Supreme Court nominee Brett Kavanaugh says he’s not going anywhere. He now faces two allegations of sexual assault, including attempted rape when he was in high school and, during his time at Yale, that he exposed himself to a woman “at a drunken dormitory party, thrust his penis in her face, and caused her to touch it without her consent as she pushed him away.” The newest charge is according to reporting in The New Yorker. Kavanaugh denies both allegations, and President Trump is standing by him. “Judge Kavanaugh is an outstanding person and I am with him all the way,” Trump said on Monday.
For now, Republicans have rallied around the judge. But what if that support starts to erode as more is revealed or if the planned testimony of Kavanaugh and the woman who says he tried to rape her, Christine Blasey Ford, proves more damaging? The GOP has a deep bench of conservative justices ready to take his place.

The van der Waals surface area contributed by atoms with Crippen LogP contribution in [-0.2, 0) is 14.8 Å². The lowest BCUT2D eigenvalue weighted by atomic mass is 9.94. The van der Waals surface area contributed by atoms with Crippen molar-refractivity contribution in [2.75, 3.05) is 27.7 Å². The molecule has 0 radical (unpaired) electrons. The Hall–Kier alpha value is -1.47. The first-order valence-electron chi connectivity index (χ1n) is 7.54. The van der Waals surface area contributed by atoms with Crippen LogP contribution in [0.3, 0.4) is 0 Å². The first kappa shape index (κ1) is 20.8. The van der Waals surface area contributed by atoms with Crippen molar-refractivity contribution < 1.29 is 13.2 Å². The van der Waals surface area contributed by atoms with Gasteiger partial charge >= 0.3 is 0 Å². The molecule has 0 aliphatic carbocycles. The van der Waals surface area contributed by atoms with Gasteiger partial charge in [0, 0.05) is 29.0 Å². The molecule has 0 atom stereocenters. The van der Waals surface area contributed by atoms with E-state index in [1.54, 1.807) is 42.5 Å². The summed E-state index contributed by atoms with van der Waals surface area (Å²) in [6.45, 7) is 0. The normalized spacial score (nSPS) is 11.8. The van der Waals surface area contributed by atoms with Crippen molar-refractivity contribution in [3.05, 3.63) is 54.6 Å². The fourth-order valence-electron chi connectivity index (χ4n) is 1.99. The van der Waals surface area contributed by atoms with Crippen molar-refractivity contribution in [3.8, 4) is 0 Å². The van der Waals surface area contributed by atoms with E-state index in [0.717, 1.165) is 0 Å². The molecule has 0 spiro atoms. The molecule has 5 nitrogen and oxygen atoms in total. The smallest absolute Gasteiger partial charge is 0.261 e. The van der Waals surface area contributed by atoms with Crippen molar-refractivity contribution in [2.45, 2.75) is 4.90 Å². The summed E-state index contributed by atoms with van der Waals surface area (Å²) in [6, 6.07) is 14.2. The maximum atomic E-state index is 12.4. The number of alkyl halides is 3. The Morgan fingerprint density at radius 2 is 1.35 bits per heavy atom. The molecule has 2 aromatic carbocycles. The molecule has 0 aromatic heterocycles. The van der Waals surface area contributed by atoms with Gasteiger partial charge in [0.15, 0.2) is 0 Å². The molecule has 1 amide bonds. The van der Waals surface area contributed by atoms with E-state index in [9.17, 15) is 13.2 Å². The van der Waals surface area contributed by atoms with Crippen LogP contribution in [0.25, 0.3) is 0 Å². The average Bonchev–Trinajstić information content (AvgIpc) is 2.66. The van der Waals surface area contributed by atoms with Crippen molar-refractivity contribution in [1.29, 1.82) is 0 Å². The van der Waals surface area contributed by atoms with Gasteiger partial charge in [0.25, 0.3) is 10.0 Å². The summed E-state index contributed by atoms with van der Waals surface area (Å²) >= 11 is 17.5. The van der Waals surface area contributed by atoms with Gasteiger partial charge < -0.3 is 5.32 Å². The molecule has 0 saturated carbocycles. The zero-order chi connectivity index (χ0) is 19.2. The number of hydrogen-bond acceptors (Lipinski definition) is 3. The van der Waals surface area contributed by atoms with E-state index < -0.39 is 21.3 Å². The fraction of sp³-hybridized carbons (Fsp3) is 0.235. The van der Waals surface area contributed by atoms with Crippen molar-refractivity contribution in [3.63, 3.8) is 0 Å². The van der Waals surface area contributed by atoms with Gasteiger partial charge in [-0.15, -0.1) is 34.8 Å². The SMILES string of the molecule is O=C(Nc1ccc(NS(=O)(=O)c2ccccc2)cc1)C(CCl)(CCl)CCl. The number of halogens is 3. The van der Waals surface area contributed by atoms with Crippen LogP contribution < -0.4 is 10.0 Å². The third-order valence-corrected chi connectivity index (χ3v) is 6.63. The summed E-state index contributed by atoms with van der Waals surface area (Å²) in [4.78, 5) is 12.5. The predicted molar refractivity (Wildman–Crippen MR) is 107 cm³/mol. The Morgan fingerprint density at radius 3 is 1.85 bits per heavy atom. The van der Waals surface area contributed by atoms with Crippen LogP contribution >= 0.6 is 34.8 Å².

Before any of this news broke, in July, with Trump still yet to announce his nominee, conventional wisdom and prediction markets were focused on three names in addition to Kavanaugh’s: Raymond Kethledge, a low-profile Midwesterner; Amy Coney Barrett, a Catholic conservative; and Thomas Hardiman, a runner-up to replace the late Justice Antonin Scalia.